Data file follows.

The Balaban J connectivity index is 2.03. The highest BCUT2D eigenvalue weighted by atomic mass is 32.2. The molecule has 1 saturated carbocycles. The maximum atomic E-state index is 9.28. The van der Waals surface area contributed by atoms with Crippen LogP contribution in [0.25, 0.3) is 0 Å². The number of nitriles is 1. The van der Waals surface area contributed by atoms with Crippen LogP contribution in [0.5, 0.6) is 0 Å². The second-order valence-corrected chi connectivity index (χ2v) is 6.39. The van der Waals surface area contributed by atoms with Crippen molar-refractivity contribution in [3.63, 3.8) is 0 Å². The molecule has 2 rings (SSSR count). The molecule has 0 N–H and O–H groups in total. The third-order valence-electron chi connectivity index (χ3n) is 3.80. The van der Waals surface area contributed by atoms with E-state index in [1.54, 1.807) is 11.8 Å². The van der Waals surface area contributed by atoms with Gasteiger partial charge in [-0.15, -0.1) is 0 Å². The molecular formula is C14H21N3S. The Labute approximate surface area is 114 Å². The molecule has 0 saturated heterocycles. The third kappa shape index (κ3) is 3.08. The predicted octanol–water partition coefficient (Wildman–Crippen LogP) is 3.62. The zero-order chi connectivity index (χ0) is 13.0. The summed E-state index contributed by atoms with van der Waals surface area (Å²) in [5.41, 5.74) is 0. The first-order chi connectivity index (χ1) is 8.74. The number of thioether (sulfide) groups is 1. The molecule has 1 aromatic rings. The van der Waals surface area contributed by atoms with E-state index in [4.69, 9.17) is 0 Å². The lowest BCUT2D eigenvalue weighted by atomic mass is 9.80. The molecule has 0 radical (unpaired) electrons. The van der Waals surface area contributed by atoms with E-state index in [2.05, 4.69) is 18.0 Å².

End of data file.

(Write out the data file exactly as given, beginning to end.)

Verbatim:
The Balaban J connectivity index is 2.03. The highest BCUT2D eigenvalue weighted by atomic mass is 32.2. The molecule has 1 saturated carbocycles. The maximum atomic E-state index is 9.28. The van der Waals surface area contributed by atoms with Crippen LogP contribution in [0.25, 0.3) is 0 Å². The number of nitriles is 1. The van der Waals surface area contributed by atoms with Crippen LogP contribution in [0.5, 0.6) is 0 Å². The second-order valence-corrected chi connectivity index (χ2v) is 6.39. The van der Waals surface area contributed by atoms with Crippen molar-refractivity contribution in [3.63, 3.8) is 0 Å². The molecule has 2 rings (SSSR count). The molecule has 0 N–H and O–H groups in total. The third-order valence-electron chi connectivity index (χ3n) is 3.80. The van der Waals surface area contributed by atoms with E-state index in [1.54, 1.807) is 11.8 Å². The van der Waals surface area contributed by atoms with Gasteiger partial charge in [-0.15, -0.1) is 0 Å². The molecular formula is C14H21N3S. The Labute approximate surface area is 114 Å². The molecule has 0 saturated heterocycles. The third kappa shape index (κ3) is 3.08. The predicted octanol–water partition coefficient (Wildman–Crippen LogP) is 3.62. The zero-order chi connectivity index (χ0) is 13.0. The summed E-state index contributed by atoms with van der Waals surface area (Å²) in [5.41, 5.74) is 0. The first-order chi connectivity index (χ1) is 8.74. The number of thioether (sulfide) groups is 1. The molecule has 1 aromatic rings. The van der Waals surface area contributed by atoms with E-state index in [4.69, 9.17) is 0 Å². The lowest BCUT2D eigenvalue weighted by atomic mass is 9.80. The molecule has 0 radical (unpaired) electrons. The van der Waals surface area contributed by atoms with E-state index in [2.05, 4.69) is 18.0 Å².